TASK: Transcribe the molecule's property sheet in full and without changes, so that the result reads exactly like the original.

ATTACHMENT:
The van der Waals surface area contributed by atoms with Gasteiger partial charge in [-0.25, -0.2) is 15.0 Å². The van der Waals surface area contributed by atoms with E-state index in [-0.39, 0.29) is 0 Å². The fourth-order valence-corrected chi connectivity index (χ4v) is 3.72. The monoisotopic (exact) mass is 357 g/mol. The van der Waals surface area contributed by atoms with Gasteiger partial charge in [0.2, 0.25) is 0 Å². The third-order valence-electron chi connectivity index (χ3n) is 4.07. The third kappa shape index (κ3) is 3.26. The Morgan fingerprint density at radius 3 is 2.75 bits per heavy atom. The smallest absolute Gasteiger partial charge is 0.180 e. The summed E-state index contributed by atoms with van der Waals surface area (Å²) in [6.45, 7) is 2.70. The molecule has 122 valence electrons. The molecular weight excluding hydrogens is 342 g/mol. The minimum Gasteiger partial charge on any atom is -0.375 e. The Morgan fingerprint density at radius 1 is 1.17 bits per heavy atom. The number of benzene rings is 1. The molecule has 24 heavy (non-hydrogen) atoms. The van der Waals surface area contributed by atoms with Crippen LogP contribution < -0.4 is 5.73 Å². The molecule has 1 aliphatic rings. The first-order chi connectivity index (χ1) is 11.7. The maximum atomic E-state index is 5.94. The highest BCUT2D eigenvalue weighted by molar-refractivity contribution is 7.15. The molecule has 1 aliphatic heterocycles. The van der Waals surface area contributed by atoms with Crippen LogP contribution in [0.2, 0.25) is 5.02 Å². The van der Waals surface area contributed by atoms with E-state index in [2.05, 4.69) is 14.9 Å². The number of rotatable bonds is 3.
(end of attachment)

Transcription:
The van der Waals surface area contributed by atoms with Gasteiger partial charge in [-0.25, -0.2) is 15.0 Å². The van der Waals surface area contributed by atoms with E-state index in [-0.39, 0.29) is 0 Å². The fourth-order valence-corrected chi connectivity index (χ4v) is 3.72. The monoisotopic (exact) mass is 357 g/mol. The van der Waals surface area contributed by atoms with Gasteiger partial charge in [0.2, 0.25) is 0 Å². The third-order valence-electron chi connectivity index (χ3n) is 4.07. The third kappa shape index (κ3) is 3.26. The Morgan fingerprint density at radius 3 is 2.75 bits per heavy atom. The smallest absolute Gasteiger partial charge is 0.180 e. The summed E-state index contributed by atoms with van der Waals surface area (Å²) in [6.45, 7) is 2.70. The molecule has 122 valence electrons. The molecular weight excluding hydrogens is 342 g/mol. The minimum Gasteiger partial charge on any atom is -0.375 e. The Morgan fingerprint density at radius 1 is 1.17 bits per heavy atom. The number of benzene rings is 1. The molecule has 24 heavy (non-hydrogen) atoms. The van der Waals surface area contributed by atoms with Crippen LogP contribution < -0.4 is 5.73 Å². The molecule has 1 aliphatic rings. The first-order chi connectivity index (χ1) is 11.7. The maximum atomic E-state index is 5.94. The highest BCUT2D eigenvalue weighted by molar-refractivity contribution is 7.15. The molecule has 1 aliphatic heterocycles. The van der Waals surface area contributed by atoms with Crippen LogP contribution in [0.2, 0.25) is 5.02 Å². The van der Waals surface area contributed by atoms with E-state index in [2.05, 4.69) is 14.9 Å². The number of rotatable bonds is 3.